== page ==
Today's headlines feature reports about new government projections for the nation's health care spending and the latest from the campaign trail.
Kaiser Health News: Drug Makers Say If Court Strikes Health Law, Medicare Discounts Could End
Reporting for Kaiser Health News, Susan Jaffe writes: "Billions of dollars in drug savings for Medicare beneficiaries may come to an end if the Supreme Court overturns the 2010 federal health law, a drug industry spokesman said Tuesday" (Jaffe, 6/12). Read the story.
Kaiser Health News: Kaiser Permanente's Ross: There's No Effective Substitute For The Mandate (Video)
In this Kaiser Health News video, Murray Ross, director of the Kaiser Permanente Institute for Health Policy, says he believes that the health law's requirement that most Americans have coverage by 2014 or pay a fine is necessary. By design, says Ross (who is also a vice president in the part of the company that sells health plans), the "individual mandate" would attract both the healthier and sicker individuals to balance risk and the cost of coverage. This interview is part of KHN's video series "Supreme Uncertainty: What's Next After The Court Rules," which solicits views from public officials and policy experts about the upcoming Supreme Court ruling on the health law and its implications for the future of health care (6/12). Watch the video.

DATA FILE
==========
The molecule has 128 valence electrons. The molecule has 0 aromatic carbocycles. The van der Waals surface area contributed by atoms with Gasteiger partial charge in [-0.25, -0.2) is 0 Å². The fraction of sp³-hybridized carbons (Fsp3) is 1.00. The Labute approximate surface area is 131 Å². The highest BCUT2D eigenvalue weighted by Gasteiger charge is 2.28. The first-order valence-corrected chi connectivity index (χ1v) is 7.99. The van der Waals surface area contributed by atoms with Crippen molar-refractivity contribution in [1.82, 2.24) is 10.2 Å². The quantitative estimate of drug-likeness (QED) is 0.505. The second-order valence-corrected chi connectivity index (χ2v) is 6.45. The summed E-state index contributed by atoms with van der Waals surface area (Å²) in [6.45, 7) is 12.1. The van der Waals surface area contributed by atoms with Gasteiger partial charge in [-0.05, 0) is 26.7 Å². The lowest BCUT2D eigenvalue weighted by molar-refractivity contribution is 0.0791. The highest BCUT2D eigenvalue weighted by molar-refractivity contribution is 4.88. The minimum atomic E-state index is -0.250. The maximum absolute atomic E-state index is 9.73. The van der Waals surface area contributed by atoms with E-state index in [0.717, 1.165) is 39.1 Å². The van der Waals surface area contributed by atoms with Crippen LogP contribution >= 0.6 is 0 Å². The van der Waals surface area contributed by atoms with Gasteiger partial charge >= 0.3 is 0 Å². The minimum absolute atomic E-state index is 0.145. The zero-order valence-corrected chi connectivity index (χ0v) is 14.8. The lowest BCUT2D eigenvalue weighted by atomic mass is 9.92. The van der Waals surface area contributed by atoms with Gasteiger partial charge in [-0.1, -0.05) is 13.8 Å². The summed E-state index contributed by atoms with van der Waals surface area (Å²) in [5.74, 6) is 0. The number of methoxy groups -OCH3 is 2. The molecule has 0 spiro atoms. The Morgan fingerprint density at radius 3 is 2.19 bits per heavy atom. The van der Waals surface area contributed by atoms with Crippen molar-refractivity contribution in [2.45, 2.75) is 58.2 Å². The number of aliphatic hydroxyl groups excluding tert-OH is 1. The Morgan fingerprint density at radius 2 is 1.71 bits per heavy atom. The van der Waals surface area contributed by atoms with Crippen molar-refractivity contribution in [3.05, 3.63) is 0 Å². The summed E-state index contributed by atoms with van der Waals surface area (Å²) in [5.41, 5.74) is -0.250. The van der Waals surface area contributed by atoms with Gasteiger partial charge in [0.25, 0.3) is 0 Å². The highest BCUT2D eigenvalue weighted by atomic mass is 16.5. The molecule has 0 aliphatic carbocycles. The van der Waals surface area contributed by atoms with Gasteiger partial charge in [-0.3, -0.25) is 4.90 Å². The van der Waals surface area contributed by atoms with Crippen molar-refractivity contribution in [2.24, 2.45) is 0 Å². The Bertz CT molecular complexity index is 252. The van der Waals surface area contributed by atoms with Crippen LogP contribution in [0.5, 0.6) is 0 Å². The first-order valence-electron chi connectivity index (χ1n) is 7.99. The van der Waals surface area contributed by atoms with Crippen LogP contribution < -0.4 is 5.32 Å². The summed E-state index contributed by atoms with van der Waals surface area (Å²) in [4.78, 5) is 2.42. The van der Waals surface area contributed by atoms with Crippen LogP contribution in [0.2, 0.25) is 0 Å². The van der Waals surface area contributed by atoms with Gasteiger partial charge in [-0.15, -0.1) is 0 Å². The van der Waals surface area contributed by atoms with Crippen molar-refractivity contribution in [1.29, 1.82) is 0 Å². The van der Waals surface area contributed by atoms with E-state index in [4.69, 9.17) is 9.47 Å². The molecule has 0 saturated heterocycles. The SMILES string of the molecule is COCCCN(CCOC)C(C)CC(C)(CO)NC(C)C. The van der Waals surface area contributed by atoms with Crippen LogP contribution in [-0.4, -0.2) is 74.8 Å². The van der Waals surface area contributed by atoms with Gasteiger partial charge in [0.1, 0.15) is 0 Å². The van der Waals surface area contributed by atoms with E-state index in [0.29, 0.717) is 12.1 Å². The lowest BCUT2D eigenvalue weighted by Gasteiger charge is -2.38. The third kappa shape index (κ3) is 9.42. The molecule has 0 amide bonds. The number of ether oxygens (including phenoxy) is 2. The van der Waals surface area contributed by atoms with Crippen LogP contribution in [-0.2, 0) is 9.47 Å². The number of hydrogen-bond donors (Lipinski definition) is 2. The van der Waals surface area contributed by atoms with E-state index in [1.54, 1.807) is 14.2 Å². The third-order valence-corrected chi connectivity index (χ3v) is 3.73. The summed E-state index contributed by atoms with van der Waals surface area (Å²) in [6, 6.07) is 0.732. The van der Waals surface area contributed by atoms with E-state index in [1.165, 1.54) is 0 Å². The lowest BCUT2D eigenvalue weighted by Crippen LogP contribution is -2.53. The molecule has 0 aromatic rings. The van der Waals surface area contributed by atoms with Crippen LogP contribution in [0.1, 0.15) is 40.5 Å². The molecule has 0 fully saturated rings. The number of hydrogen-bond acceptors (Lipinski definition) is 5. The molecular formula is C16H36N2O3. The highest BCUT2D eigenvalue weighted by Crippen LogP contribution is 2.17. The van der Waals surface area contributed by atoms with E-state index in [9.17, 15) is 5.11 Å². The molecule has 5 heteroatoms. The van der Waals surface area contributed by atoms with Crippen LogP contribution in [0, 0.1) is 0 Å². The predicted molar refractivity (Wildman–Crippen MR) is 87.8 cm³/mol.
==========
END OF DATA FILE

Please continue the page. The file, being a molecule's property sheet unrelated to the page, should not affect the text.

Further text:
Kaiser Health News: Taking A Risk To Secure Health Insurance
In this Kaiser Health News "first-person" story, California-based writer Randy Dotinga explains how he hopes to obtain health insurance by going without: "Last January, I cancelled my existing, very expensive individual coverage through California's state-run high risk plan and became insurance-free to gain eligibility for the federal alternative. That means that if I get a cancer diagnosis tomorrow, I'll end up with huge medical bills. I did this because I want to take advantage of the federal government's efforts to help people like me who have pre-existing conditions and no access to a group plan" (Dotinga, 6/12). Read the story.